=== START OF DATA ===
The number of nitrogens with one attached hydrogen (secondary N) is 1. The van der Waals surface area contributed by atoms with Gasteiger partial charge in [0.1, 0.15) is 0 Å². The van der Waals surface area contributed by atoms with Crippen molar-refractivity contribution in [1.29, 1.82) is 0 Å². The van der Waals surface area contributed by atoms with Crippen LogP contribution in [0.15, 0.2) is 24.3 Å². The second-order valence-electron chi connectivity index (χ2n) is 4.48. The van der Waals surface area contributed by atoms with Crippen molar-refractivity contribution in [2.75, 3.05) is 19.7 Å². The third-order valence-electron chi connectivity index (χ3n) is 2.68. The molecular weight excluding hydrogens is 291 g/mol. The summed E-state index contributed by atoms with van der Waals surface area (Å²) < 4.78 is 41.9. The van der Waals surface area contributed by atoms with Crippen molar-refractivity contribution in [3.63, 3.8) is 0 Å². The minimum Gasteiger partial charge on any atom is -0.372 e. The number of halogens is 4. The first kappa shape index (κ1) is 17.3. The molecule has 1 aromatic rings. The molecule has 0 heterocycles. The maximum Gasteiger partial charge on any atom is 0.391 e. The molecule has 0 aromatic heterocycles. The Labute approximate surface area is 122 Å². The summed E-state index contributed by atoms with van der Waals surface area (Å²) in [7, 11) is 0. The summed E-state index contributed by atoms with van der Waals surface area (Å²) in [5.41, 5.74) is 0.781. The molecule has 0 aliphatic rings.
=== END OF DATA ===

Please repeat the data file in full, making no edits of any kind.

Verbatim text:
The number of nitrogens with one attached hydrogen (secondary N) is 1. The van der Waals surface area contributed by atoms with Gasteiger partial charge in [0.1, 0.15) is 0 Å². The van der Waals surface area contributed by atoms with Crippen molar-refractivity contribution in [1.29, 1.82) is 0 Å². The van der Waals surface area contributed by atoms with Crippen LogP contribution in [0.15, 0.2) is 24.3 Å². The second-order valence-electron chi connectivity index (χ2n) is 4.48. The van der Waals surface area contributed by atoms with Crippen molar-refractivity contribution in [2.75, 3.05) is 19.7 Å². The third-order valence-electron chi connectivity index (χ3n) is 2.68. The molecular weight excluding hydrogens is 291 g/mol. The summed E-state index contributed by atoms with van der Waals surface area (Å²) < 4.78 is 41.9. The van der Waals surface area contributed by atoms with Crippen molar-refractivity contribution in [3.63, 3.8) is 0 Å². The minimum Gasteiger partial charge on any atom is -0.372 e. The number of halogens is 4. The first kappa shape index (κ1) is 17.3. The molecule has 1 aromatic rings. The molecule has 0 heterocycles. The maximum Gasteiger partial charge on any atom is 0.391 e. The molecule has 0 aromatic heterocycles. The Labute approximate surface area is 122 Å². The summed E-state index contributed by atoms with van der Waals surface area (Å²) in [7, 11) is 0. The summed E-state index contributed by atoms with van der Waals surface area (Å²) in [5.41, 5.74) is 0.781. The molecule has 0 aliphatic rings.